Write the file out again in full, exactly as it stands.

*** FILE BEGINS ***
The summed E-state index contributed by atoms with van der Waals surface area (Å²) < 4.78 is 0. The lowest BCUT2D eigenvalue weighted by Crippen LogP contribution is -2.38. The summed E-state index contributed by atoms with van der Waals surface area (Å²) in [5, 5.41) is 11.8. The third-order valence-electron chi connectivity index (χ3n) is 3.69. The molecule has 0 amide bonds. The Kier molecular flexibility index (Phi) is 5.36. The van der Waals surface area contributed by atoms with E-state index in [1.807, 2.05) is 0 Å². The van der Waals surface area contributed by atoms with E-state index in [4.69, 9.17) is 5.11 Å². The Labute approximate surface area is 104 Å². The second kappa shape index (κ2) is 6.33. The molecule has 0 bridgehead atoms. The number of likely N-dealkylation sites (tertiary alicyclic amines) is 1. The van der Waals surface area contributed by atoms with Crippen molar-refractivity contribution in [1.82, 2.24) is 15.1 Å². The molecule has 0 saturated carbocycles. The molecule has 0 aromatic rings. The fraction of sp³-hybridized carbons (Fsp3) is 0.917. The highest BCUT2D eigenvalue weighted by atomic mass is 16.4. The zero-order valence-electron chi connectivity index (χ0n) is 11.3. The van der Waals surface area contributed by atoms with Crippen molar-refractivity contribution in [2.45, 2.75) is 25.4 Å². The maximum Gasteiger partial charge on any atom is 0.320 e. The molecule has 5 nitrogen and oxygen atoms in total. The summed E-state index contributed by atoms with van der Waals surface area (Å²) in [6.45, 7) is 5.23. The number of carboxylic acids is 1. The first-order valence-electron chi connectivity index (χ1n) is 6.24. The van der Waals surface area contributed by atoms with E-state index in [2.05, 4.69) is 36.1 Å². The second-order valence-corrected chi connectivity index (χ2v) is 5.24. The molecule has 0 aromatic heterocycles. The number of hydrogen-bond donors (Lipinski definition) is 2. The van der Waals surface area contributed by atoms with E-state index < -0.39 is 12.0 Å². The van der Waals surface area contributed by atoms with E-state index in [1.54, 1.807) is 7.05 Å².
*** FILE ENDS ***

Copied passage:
The summed E-state index contributed by atoms with van der Waals surface area (Å²) < 4.78 is 0. The lowest BCUT2D eigenvalue weighted by Crippen LogP contribution is -2.38. The summed E-state index contributed by atoms with van der Waals surface area (Å²) in [5, 5.41) is 11.8. The third-order valence-electron chi connectivity index (χ3n) is 3.69. The molecule has 0 amide bonds. The Kier molecular flexibility index (Phi) is 5.36. The van der Waals surface area contributed by atoms with E-state index in [1.807, 2.05) is 0 Å². The van der Waals surface area contributed by atoms with E-state index in [4.69, 9.17) is 5.11 Å². The Labute approximate surface area is 104 Å². The second kappa shape index (κ2) is 6.33. The molecule has 0 bridgehead atoms. The number of likely N-dealkylation sites (tertiary alicyclic amines) is 1. The van der Waals surface area contributed by atoms with Crippen molar-refractivity contribution in [1.82, 2.24) is 15.1 Å². The molecule has 0 saturated carbocycles. The molecule has 0 aromatic rings. The fraction of sp³-hybridized carbons (Fsp3) is 0.917. The highest BCUT2D eigenvalue weighted by atomic mass is 16.4. The zero-order valence-electron chi connectivity index (χ0n) is 11.3. The van der Waals surface area contributed by atoms with Crippen molar-refractivity contribution in [2.45, 2.75) is 25.4 Å². The maximum Gasteiger partial charge on any atom is 0.320 e. The molecule has 5 nitrogen and oxygen atoms in total. The summed E-state index contributed by atoms with van der Waals surface area (Å²) in [6.45, 7) is 5.23. The number of carboxylic acids is 1. The first-order valence-electron chi connectivity index (χ1n) is 6.24. The van der Waals surface area contributed by atoms with E-state index in [2.05, 4.69) is 36.1 Å². The second-order valence-corrected chi connectivity index (χ2v) is 5.24. The molecule has 0 aromatic heterocycles. The number of hydrogen-bond donors (Lipinski definition) is 2. The van der Waals surface area contributed by atoms with E-state index < -0.39 is 12.0 Å². The van der Waals surface area contributed by atoms with E-state index in [1.54, 1.807) is 7.05 Å².